>> Some of the findings are specific to the Santa Cruz area, while others are more broad. Do you know of any similar projects done by other organizations in California and Nevada? Is MBOSC willing to guide other organizations in compiling their local findings to create their own reviews?
I would say that our findings are pretty general for the most part and applicable to other regions. We have not seen similar projects but if anyone has, please do send them our way! We would be happy to share our process with other organizations but would also encourage them to utilize our document and to alert us to any literature that we can incorporate.
>> What was most surprising to discover environmentally speaking?
That generally, the impact to wildlife (especially larger wildlife) is from the presence of humans, and the mode of transport (hiking/biking/equestrian) isn’t as important. Different user types do impact different wildlife species in different ways (speed, distance, volume), but those differences seem relatively small compared to overall impact of human presence/absence.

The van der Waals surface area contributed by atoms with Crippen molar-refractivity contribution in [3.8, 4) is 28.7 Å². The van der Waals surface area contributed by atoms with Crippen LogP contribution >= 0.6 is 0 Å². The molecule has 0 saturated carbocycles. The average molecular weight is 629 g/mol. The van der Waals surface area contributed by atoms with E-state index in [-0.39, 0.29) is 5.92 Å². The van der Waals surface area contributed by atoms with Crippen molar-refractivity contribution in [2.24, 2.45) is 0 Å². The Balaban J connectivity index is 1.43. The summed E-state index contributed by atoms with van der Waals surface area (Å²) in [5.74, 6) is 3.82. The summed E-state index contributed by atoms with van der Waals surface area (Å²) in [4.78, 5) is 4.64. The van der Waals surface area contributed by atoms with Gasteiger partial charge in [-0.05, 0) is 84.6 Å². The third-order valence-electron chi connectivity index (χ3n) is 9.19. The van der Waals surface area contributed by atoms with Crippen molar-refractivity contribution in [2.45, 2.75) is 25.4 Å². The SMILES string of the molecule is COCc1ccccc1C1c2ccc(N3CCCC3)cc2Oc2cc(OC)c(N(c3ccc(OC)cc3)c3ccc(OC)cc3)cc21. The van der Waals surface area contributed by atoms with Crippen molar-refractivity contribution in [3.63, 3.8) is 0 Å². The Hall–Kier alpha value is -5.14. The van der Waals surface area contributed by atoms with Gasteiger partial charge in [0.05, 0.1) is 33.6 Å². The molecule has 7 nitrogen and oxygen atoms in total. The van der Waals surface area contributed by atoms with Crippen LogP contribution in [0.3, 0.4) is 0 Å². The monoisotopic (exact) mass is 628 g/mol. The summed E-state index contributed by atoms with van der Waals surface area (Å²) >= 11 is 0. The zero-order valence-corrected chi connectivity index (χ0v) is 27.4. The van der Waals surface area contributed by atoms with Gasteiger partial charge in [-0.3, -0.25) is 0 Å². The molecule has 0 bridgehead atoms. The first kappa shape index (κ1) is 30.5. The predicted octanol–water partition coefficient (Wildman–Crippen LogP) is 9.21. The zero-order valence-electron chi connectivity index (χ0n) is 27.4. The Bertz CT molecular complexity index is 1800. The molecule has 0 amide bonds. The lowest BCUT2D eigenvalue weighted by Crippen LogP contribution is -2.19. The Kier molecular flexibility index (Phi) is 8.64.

>> What was the least surprising to discover environmentally speaking?
That good trail design matters! Research shows that trail design (trail siting and alignment relative to topography and soil) is the most important factor influencing long term trail sustainability.
>> What was most surprising to discover socially speaking?
Studies of user group interactions are interesting: In New Zealand, hikers’ opinions of mountain bikers were overall positive, especially amongst those hikers who had actual encounters with bikes. By contrast, more negative opinions were found by those who did not have such encounters. This highlights the fact that perception of different user groups is quite important. Another study in Australia found that locals who did not use trails had a slightly less positive perception of mountain bikers than locals that did use trails.
>> What was the least surprising to discover socially speaking?
That unsanctioned trails are not just isolated to mountain bikers and are a symptom of an unmet need for legitimate trail use options.